If you take Enspiral’s view on lifestyle working, you can take individual’s within the group as an example.  We’re encouraging diversity, but take the example of 3 people:

  • Myself: I use the freedom this paradigm gives me to live & work somewhere I feel more relaxed & motivated – the Kapiti Coast – but also to work 1 day a week with an organisation called Conservation Volunteers.
  • Will: Take a week off between projects to make some music and further his skills.
  • Joshua: Set out on a roadtrip with Regeneration to research and inspire youth leadership for 5 months around New Zealand while still working a 25 hr week.

We see this as a great opportunity to keep people who do not necessarily fit the 9-5 office working model (think new mum’s & dad’s, people who want to work remotely, people who want to work 5 hours at odd times), but keep their skills & minds engaged in the community, economy and enrich their lives with intrinsic & extrinsic motivations too.

The question of ‘what is this lifestyle we are working for?’ is a very broad one which I will be exploring in a future blog.  Stay tuned.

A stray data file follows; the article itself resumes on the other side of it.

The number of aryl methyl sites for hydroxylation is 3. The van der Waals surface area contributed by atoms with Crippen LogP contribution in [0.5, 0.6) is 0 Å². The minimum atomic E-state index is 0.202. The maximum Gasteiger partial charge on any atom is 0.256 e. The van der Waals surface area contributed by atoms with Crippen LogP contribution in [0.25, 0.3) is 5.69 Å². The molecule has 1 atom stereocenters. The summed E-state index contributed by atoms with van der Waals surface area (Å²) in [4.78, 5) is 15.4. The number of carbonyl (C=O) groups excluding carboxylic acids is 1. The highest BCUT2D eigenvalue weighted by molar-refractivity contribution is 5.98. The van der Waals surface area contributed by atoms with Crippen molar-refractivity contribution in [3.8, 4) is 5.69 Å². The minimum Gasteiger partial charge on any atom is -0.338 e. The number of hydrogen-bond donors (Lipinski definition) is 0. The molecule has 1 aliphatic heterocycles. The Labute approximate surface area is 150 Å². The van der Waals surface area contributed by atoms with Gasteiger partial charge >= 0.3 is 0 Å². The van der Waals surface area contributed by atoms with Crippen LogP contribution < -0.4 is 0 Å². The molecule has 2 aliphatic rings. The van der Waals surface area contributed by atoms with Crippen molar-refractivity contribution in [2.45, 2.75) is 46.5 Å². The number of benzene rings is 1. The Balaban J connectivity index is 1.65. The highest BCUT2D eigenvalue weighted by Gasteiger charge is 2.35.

In summary, the opportunity presents itself in many forms. Possibilities now exist for new ways of communicating & organising, the Internet is enabling a dramatic shift in the ways we interact with work, and the future is in our hands to decide how we use this new paradigm to our advantage.


  1. Julie says:

    This is really fascinating and so clearly an area which is developing. I like your point about control and the desire to be able to check that workers are in fact working. The key really is in businesses accepting that you can check if people are actually working by their ‘output’, and that just being able to physically see an employee is at work does not mean they are being any more efficient or productive.

  2. James says: